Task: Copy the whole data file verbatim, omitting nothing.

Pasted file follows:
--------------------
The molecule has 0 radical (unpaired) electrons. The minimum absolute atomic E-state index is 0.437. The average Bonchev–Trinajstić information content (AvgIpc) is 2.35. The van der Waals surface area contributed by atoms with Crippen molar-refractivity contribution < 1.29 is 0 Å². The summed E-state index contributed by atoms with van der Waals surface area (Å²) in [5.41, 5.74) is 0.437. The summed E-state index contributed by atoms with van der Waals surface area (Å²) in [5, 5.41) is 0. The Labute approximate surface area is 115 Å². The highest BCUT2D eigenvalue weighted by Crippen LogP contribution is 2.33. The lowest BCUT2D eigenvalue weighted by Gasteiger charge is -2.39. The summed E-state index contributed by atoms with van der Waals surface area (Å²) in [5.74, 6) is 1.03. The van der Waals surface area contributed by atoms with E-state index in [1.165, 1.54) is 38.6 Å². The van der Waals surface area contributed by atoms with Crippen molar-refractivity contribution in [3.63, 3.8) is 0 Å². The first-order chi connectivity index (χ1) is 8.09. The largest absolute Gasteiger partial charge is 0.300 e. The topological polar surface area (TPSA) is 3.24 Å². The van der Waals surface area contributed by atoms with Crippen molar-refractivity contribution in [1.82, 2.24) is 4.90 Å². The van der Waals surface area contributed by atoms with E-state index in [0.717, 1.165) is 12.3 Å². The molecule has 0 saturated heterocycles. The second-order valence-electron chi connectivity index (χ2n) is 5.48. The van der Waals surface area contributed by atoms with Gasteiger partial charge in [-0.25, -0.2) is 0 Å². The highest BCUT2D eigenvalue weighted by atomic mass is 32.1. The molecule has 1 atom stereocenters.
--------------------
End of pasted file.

The molecule has 0 radical (unpaired) electrons. The minimum absolute atomic E-state index is 0.437. The average Bonchev–Trinajstić information content (AvgIpc) is 2.35. The van der Waals surface area contributed by atoms with Crippen molar-refractivity contribution < 1.29 is 0 Å². The summed E-state index contributed by atoms with van der Waals surface area (Å²) in [5.41, 5.74) is 0.437. The summed E-state index contributed by atoms with van der Waals surface area (Å²) in [5, 5.41) is 0. The Labute approximate surface area is 115 Å². The highest BCUT2D eigenvalue weighted by Crippen LogP contribution is 2.33. The lowest BCUT2D eigenvalue weighted by Gasteiger charge is -2.39. The summed E-state index contributed by atoms with van der Waals surface area (Å²) in [5.74, 6) is 1.03. The van der Waals surface area contributed by atoms with E-state index in [1.165, 1.54) is 38.6 Å². The van der Waals surface area contributed by atoms with Crippen molar-refractivity contribution in [3.63, 3.8) is 0 Å². The first-order chi connectivity index (χ1) is 8.09. The largest absolute Gasteiger partial charge is 0.300 e. The topological polar surface area (TPSA) is 3.24 Å². The van der Waals surface area contributed by atoms with Crippen molar-refractivity contribution in [1.82, 2.24) is 4.90 Å². The van der Waals surface area contributed by atoms with E-state index in [0.717, 1.165) is 12.3 Å². The molecule has 0 saturated heterocycles. The second-order valence-electron chi connectivity index (χ2n) is 5.48. The van der Waals surface area contributed by atoms with Gasteiger partial charge in [-0.25, -0.2) is 0 Å². The highest BCUT2D eigenvalue weighted by atomic mass is 32.1. The molecule has 1 atom stereocenters.